U.S. striker Bobby Wood signs for Hamburg on four-year contract
Bundesliga club Hamburg have announced they have completed the signing of U.S. international Bobby Wood from Union Berlin.
Wood, 23, has signed a four-year contract with Hamburg, tying him to the side until 2020, after reportedly holding talks on Friday.
The striker has scored 17 goals in 30 matches in the second tier this season, setting a record for goals scored by an American in Germany.
The standout performances for Union have not only won Wood a place in the 40-man preliminary squad for next month's Copa America, but also brought him to the attention of a wider audience in Germany.
Hamburg rounded off their 2015-16 season with a 3-1 win at Augsburg as the club finished 10th in Germany's top tier.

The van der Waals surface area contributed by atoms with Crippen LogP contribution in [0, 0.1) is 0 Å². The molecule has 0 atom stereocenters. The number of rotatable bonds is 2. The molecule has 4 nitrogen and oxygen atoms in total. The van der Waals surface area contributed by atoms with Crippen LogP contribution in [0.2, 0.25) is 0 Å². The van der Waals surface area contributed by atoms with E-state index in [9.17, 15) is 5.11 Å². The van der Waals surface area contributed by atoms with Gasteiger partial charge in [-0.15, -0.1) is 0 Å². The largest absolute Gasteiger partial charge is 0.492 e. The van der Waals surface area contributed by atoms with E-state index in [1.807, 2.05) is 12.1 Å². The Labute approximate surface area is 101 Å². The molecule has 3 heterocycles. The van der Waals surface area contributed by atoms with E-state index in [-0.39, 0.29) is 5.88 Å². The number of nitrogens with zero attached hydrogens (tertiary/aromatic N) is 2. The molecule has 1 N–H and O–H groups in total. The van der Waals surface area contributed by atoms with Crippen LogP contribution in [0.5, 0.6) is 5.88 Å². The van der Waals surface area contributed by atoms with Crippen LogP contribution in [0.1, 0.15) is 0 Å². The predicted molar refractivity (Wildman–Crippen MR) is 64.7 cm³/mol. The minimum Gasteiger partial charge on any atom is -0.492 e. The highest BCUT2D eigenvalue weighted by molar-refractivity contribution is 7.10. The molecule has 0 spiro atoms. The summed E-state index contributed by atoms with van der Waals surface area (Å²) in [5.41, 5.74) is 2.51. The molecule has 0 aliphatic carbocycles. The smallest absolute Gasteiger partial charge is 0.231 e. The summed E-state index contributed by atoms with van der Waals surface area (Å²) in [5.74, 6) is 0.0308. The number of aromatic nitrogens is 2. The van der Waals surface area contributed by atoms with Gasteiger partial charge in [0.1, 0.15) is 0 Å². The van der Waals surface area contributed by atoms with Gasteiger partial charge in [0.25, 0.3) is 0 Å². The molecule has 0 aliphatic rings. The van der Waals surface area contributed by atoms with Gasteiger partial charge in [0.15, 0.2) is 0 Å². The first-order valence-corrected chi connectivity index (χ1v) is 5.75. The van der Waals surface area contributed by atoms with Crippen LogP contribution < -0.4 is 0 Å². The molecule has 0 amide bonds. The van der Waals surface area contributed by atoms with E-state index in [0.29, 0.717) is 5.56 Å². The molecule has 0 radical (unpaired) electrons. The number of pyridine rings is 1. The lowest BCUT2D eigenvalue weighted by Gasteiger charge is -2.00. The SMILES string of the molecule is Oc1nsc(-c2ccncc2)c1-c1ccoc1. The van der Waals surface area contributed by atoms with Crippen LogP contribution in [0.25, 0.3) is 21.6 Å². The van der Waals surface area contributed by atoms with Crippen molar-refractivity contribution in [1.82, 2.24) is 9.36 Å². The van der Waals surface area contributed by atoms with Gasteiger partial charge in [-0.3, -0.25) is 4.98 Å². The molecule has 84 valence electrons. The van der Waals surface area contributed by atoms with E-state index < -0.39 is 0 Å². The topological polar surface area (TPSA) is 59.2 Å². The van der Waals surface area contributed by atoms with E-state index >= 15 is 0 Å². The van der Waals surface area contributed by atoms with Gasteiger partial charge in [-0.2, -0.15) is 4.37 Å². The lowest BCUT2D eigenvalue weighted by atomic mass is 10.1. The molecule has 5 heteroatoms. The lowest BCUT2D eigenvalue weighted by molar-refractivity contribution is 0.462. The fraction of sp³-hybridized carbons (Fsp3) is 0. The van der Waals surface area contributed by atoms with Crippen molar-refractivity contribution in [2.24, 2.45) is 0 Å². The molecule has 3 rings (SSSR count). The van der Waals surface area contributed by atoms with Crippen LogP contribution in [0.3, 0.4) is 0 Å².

Wood said on Union Berlin's official website: "I can only thank everyone here for the support this year. At Union, I got a lot of trust and won a lot of minutes. I was able to make the next step here and also to win the confidence you need as a forward to score goals. It makes me proud that I have become a part of the club's history with my goals."
He added on Hamburg's official website: "I am delighted to get the chance to play at this traditional club. The talks with those responsible, especially coach Bruno Labbadia, went really well. I had a good feeling straight away that this is the right step and the right club for me.
"By now, Germany has become my home away from home. It's every youth player's dream to play as high as possible, and in Germany that's the Bundesliga. Thus it's a dream turned into reality. I definitely dare to play [in the] Bundesliga. You always want to improve."
Union's sporting director Helmut Schulte said: "Bobby's a young forward who caught attention with his style of play and his goals. His path directly leads into Bundesliga and we wish him all the best for that. We have clarity early and the opportunity to fill the forward position. That's a good situation for all sides and everyone involved can be proud."
ESPN FC's Germany correspondent Stephan Uersfeld contributed to this report.